Foreword: “Is This Legit?” xiii
Joel J. Heidelbaugh
Preface: The Doctor Is Online: The New Virtual Landscape of Health Care xv
Kathryn M. Harmes and Robert J. Heizelman
The State of Telehealth Before and After the COVID-19 Pandemic 517
Telemedicine was underused and understudied until the COVID-19 pandemic, during which reduced regulations and increased payment parity facilitated a rapid increase in telemedicine consultation. Telemedicine literature to date suggests that it holds benefits for patients and health care providers, may result in outcomes not inferior to in-person care, and has cost-saving implications. Future research should investigate which conditions are best suited to assess and treat via telemedicine (including physical exam elements), what techniques improve telemedicine communication, how to help patients equitably access telemedicine, and how to best educate the future health care workforce.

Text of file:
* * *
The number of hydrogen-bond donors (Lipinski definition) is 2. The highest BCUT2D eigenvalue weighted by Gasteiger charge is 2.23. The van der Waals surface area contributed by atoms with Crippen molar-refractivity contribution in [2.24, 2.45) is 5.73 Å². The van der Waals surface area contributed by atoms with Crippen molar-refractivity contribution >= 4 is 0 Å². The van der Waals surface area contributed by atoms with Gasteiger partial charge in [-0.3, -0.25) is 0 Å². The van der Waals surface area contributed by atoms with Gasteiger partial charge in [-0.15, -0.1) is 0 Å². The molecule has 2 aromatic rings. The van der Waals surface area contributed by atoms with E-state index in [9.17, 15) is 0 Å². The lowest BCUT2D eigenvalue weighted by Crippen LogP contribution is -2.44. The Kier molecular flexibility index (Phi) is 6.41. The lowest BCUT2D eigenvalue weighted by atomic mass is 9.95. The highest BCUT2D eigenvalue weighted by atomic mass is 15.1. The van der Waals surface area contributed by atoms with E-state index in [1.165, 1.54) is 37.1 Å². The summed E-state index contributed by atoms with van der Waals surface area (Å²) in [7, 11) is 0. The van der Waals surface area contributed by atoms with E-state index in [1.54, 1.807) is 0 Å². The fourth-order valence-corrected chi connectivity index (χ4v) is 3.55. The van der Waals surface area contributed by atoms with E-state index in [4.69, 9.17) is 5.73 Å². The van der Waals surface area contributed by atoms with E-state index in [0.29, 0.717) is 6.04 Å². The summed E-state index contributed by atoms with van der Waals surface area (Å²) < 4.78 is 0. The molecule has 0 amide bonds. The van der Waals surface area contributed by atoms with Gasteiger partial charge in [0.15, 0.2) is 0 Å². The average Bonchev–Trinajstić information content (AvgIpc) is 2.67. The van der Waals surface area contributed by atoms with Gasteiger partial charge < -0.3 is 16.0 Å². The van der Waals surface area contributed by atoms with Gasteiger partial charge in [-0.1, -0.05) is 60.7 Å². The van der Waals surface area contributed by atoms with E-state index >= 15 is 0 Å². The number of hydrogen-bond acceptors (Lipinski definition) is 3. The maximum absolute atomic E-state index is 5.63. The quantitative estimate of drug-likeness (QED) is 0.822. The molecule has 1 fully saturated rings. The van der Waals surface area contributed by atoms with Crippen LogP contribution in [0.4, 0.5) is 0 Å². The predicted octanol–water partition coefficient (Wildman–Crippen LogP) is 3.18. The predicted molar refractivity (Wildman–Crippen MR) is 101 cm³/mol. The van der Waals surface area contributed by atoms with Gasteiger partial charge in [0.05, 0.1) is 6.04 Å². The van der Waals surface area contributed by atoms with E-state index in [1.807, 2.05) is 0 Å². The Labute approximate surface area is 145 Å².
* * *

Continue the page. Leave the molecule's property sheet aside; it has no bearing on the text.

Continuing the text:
Asynchronous Telehealth 531
Jennifer Stephens and Grant M. Greenberg
Asynchronous telehealth provides a viable option for improving access in a convenient and timely manner to patients seeking care as well as for physicians seeking subspecialty consultation. Access to technology, clear guidelines, standards, and expectations is required for this innovation to function well. Limitations in access due to patient and technology factors is an area that requires attention. Positive impact on access and quality has been demonstrated. Rapid development continues and was enhanced with the Sars-CoV-2 pandemic.
Applications of Remote Patient Monitoring 543
Robert Kruklitis, Matthew Miller, Lorraine Valeriano, Steven Shine, Nadine Opstbaum, and Victoria Chestnut
Remote patient monitoring programs collect and analyze a variety of health-related data to detect clinical deterioration with the goal of early intervention. There are many program designs with various deployed devices, monitoring schemes, and escalation protocols. Although several factors are considered, the disease state plays a foundational role when designing a specific program. Remote patient monitoring is used both in chronic disease states and patients with acute self-limited conditions. These programs use health-related data to identify early deterioration and then successfully intervene to improve clinical outcomes and decrease costs of care.